I am alone in the house and nothing is pressing so why do I find it hard to meditate? I barely made it to 15 minutes before I gave up.
The 20-minute mark has always been my measure of an adequate meditation (I do centering prayer). Recently I have tried stretching it by a minute or two, setting my timer accordingly, but instead of meditating gradually longer I am often stopping earlier. Even when I feel the need to meditate I can’t maintain it. My mind shoots off somewhere or I am overcome with a huge impatience, like now.
Sometimes what diverts me is a flow of ideas about an upcoming presentation or event, or about what I really want to do with the day. One recent, abbreviated meditation triggered a spring-cleaning flurry that lasted three days! In a way these shortened meditations are “working” by producing ideas and energy. That’s a worthy but superficial effect, when what I am after is something deeper.
There is often a dialog between the soul’s needs, patterns, and state–which are always in flux–and the bounds of a disciplined practice. Disciplined practices are ways to form new habits that deepen spiritual growth and wisdom. But they also easily degenerate into superstitions: If I don’t do this thing that has worked for me in the past, in the same way I have always done it, something bad will happen. I am failing, sinning if I can’t keep it up.
There is some truth to this. If you don’t flex a muscle it will go flabby. If I stop meditating altogether I know I will eventually become less calm and focused, more reactive.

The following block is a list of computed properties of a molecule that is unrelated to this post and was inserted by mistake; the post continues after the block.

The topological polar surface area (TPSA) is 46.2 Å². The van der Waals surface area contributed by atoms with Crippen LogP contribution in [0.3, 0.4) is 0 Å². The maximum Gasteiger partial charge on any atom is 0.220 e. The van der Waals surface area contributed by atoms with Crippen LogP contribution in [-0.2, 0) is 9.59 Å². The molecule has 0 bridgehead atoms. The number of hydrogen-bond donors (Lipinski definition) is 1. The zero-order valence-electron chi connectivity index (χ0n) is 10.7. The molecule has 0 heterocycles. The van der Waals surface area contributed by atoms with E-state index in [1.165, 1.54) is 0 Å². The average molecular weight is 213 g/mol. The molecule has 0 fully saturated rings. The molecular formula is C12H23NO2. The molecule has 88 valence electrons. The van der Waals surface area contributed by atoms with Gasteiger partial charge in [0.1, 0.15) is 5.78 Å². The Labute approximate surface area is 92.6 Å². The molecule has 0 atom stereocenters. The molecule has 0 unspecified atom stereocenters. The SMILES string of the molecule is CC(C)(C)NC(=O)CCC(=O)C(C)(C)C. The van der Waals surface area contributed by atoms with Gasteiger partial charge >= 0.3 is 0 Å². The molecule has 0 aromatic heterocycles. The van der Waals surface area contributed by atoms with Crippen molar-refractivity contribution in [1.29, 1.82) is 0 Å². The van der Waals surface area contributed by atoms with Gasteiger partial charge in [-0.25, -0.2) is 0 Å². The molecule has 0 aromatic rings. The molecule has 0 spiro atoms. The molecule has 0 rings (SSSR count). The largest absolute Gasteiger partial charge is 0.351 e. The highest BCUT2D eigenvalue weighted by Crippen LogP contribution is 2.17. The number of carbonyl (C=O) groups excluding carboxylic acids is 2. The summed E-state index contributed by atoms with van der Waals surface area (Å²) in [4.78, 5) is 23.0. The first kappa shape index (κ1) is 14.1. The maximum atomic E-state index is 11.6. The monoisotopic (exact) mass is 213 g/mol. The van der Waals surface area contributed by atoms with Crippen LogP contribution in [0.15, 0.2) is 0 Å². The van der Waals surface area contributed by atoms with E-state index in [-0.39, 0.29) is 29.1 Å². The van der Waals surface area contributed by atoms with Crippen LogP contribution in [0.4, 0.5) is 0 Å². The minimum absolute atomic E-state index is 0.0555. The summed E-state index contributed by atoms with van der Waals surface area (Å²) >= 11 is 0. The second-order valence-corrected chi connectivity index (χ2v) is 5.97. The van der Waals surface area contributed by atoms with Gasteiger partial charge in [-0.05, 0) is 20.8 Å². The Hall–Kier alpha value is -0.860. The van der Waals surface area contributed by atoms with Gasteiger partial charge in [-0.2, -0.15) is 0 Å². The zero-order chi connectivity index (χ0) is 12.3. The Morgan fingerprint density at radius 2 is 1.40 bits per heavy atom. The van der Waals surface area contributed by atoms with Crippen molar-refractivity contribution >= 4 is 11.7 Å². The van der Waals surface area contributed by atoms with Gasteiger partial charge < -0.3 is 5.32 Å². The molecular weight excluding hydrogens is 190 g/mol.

More important, if I stop meditating I will close off a channel to what I can only call a direct experience of the love of God. But that happens only now and then and that is part of the difficulty. Those peak experiences set a high bar and when the practice doesn’t produce the same results consistently, I lose patience.
That is the nature of spiritual practice. Results are unpredictable. The meaningfulness of practices and rituals fluctuates. I think of superstition again, the illusion that you can wave the same magic wand over and over again and produce the same outcome. But it is not this way because we are not entirely in control. The shifting landscape of the soul is part of some larger mystery.
I will try to have patience with my impatience with meditation, not giving up but observing the resistance. Maybe I will try deliberately shortening the meditation times until my soul longs for more.